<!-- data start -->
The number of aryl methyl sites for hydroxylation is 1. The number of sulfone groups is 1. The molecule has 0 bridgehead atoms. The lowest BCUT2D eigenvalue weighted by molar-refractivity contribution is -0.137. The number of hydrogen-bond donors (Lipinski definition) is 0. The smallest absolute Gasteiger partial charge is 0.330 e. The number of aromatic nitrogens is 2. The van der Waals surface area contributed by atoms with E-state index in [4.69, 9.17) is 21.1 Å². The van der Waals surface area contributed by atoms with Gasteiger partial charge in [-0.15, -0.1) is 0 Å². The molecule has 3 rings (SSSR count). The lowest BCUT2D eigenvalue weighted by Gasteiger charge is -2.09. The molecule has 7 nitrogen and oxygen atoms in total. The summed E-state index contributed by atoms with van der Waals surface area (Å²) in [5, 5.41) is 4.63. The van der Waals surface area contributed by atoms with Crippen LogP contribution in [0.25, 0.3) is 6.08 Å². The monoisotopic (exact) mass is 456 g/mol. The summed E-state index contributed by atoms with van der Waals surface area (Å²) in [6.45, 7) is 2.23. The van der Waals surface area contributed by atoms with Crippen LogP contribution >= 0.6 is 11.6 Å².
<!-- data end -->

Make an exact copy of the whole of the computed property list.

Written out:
The number of aryl methyl sites for hydroxylation is 1. The number of sulfone groups is 1. The molecule has 0 bridgehead atoms. The lowest BCUT2D eigenvalue weighted by molar-refractivity contribution is -0.137. The number of hydrogen-bond donors (Lipinski definition) is 0. The smallest absolute Gasteiger partial charge is 0.330 e. The number of aromatic nitrogens is 2. The van der Waals surface area contributed by atoms with E-state index in [4.69, 9.17) is 21.1 Å². The van der Waals surface area contributed by atoms with Gasteiger partial charge in [-0.15, -0.1) is 0 Å². The molecule has 3 rings (SSSR count). The lowest BCUT2D eigenvalue weighted by Gasteiger charge is -2.09. The molecule has 7 nitrogen and oxygen atoms in total. The summed E-state index contributed by atoms with van der Waals surface area (Å²) in [5, 5.41) is 4.63. The van der Waals surface area contributed by atoms with Crippen LogP contribution in [0.25, 0.3) is 6.08 Å². The monoisotopic (exact) mass is 456 g/mol. The summed E-state index contributed by atoms with van der Waals surface area (Å²) in [6.45, 7) is 2.23. The van der Waals surface area contributed by atoms with Crippen LogP contribution >= 0.6 is 11.6 Å².